Afghanistan - Aimaq
It is estimated that there are 480,000 Aimaq people (Ethnologue 1993) living on the steppe land in north-west Afghanistan. Aimaq origins may be traced to a group of tribes, the Char Aimaq, who are spread around Afghanistan and Iran. They are a subgroup of the Turkish population and most of them have Mongoloid features. They claim to be the ancestors of Genghis Khan's soldiers. There are several different subgroups that belong in the same family of tribes including the Taimani, Firozkohi, Jamshidi and Hazara.
The Aimaq are mostly Sunni Muslim of the Hanafi branch, like the Pashtuns, Tajiks, Uzbeks and the Turkmen of Afghanistan. They speak a dialect of Persian mixed with Turkic vocabulary. While the Aimaq have traditionally been a nomadic people, they are gradually becoming semi-nomadic, traveling only in certain seasons. Their societal structure is based on the patriarchal nucleus family, which also defines their ethnic identity. Their main economic resource is carpet-weaving and, on a secondary basis, farming. Lacking in rich agricultural land some of them were nonetheless forced to choose to become farmers due to the drought in the 1950s and 1960s. Despite the main source of economic wealth resulting from carpet-weaving, Aimaq culture still measures wealth through the number of heads of animal herds.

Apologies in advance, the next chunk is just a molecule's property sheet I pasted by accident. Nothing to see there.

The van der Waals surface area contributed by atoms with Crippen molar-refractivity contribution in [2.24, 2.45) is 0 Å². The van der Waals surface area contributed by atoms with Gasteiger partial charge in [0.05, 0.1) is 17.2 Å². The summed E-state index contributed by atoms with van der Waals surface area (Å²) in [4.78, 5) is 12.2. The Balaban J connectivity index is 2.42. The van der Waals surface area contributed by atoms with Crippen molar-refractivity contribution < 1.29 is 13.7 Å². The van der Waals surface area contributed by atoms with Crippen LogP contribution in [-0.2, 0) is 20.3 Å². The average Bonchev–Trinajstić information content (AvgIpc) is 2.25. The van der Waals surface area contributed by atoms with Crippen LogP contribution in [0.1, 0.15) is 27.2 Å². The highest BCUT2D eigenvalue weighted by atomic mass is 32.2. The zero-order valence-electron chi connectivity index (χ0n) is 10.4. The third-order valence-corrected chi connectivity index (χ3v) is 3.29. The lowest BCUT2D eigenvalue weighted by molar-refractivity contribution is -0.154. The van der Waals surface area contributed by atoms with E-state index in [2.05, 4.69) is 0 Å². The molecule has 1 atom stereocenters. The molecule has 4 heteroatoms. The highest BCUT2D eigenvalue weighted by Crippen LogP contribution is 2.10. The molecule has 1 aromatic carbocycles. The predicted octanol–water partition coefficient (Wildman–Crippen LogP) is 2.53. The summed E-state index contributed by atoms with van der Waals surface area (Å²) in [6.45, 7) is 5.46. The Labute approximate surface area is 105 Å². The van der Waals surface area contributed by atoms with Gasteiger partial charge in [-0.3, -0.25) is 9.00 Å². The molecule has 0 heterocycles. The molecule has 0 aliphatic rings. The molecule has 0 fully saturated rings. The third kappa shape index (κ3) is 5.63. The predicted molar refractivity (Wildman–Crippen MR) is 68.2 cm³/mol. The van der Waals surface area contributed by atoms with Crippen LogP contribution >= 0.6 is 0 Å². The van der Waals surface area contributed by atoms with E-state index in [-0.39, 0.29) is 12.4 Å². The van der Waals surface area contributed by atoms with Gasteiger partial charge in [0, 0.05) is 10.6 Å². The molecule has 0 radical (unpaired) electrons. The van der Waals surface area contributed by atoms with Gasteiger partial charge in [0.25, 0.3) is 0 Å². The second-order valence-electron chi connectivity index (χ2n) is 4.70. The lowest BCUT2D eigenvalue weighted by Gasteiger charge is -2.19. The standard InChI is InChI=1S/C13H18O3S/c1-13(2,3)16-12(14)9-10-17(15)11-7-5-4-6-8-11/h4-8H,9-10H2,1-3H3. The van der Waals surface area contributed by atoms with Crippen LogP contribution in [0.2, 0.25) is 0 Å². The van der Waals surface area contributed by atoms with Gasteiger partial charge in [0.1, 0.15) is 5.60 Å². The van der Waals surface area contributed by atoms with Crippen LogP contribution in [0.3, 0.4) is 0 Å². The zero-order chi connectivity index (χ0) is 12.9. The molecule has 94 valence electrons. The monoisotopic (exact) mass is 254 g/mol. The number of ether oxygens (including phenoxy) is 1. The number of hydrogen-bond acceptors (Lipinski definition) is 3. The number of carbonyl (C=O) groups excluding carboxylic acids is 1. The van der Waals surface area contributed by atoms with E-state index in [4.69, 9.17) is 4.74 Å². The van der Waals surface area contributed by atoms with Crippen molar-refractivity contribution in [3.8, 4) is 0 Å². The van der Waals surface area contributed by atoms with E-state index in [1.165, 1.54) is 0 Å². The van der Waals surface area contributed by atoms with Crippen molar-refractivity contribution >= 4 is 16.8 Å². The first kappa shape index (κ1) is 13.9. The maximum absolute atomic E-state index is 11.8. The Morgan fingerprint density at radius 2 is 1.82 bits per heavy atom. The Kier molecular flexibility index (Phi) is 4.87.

Being a nomadic people, the Aimaq, divided into their different sub-groupings have traditionally traversed through the entirety of Afghanistan and Iran. They are credited with participation in the defence of the state against the Soviet invasion, as well as being active in the ensuing civil war, on the side of the Mujahadin. Being a relatively small though diverse group with no real territorial base, there has not been any claim from the Aimaq for self-determination. Their tribal and nomadic character has acted as a barrier from them ever becoming politically active, nor have they sought administrative power in any concerted manner. As a result they have lacked the means through which to communicate their main very fundamental concern of survival under very difficult conditions.
In contrast with other communities in rural Afghanistan, Aimaq women are accorded high status; and thye are able to participate in group discussions with outsiders present, and have some degree of choice over whom they marry.
A decade after the overthrow of the Taliban, Afghanistan remains one of the poorest countries in the world and is still going through a political, social and economic transition. The current constitution (2004), established after the Bonn Agreement (2001) protects all minorities and urges the state to adopt an equal and non-discriminatory participation in the governmental, social, economic and political processes of the country. However, there has been a lack of information on the situation of the Aimaq in Afghan politics and society since its implementation.